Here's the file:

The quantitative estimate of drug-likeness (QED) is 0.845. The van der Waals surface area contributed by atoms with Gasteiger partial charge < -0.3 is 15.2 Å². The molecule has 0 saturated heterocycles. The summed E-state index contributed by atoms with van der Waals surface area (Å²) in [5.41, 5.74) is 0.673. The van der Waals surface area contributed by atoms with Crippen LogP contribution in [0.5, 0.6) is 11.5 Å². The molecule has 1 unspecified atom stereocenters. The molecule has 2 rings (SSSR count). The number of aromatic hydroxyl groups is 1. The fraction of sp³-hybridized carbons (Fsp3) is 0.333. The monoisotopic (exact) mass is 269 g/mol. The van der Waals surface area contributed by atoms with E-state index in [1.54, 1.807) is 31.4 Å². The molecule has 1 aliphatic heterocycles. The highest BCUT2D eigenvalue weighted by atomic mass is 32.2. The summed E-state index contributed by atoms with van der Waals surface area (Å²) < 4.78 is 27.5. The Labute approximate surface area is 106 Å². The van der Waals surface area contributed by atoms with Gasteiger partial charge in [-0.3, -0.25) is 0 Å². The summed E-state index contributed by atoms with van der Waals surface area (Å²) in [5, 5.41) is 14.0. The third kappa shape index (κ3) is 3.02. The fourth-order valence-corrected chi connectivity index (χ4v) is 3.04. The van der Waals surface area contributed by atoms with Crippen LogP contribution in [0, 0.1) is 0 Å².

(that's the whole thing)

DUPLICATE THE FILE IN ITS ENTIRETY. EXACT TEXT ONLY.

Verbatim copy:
The quantitative estimate of drug-likeness (QED) is 0.845. The van der Waals surface area contributed by atoms with Gasteiger partial charge < -0.3 is 15.2 Å². The molecule has 0 saturated heterocycles. The summed E-state index contributed by atoms with van der Waals surface area (Å²) in [5.41, 5.74) is 0.673. The van der Waals surface area contributed by atoms with Crippen LogP contribution in [0.5, 0.6) is 11.5 Å². The molecule has 1 unspecified atom stereocenters. The molecule has 2 rings (SSSR count). The number of aromatic hydroxyl groups is 1. The fraction of sp³-hybridized carbons (Fsp3) is 0.333. The monoisotopic (exact) mass is 269 g/mol. The van der Waals surface area contributed by atoms with E-state index in [1.54, 1.807) is 31.4 Å². The molecule has 1 aliphatic heterocycles. The highest BCUT2D eigenvalue weighted by atomic mass is 32.2. The summed E-state index contributed by atoms with van der Waals surface area (Å²) < 4.78 is 27.5. The Labute approximate surface area is 106 Å². The van der Waals surface area contributed by atoms with Gasteiger partial charge in [-0.3, -0.25) is 0 Å². The summed E-state index contributed by atoms with van der Waals surface area (Å²) in [5, 5.41) is 14.0. The third kappa shape index (κ3) is 3.02. The fourth-order valence-corrected chi connectivity index (χ4v) is 3.04. The van der Waals surface area contributed by atoms with Crippen LogP contribution in [0, 0.1) is 0 Å².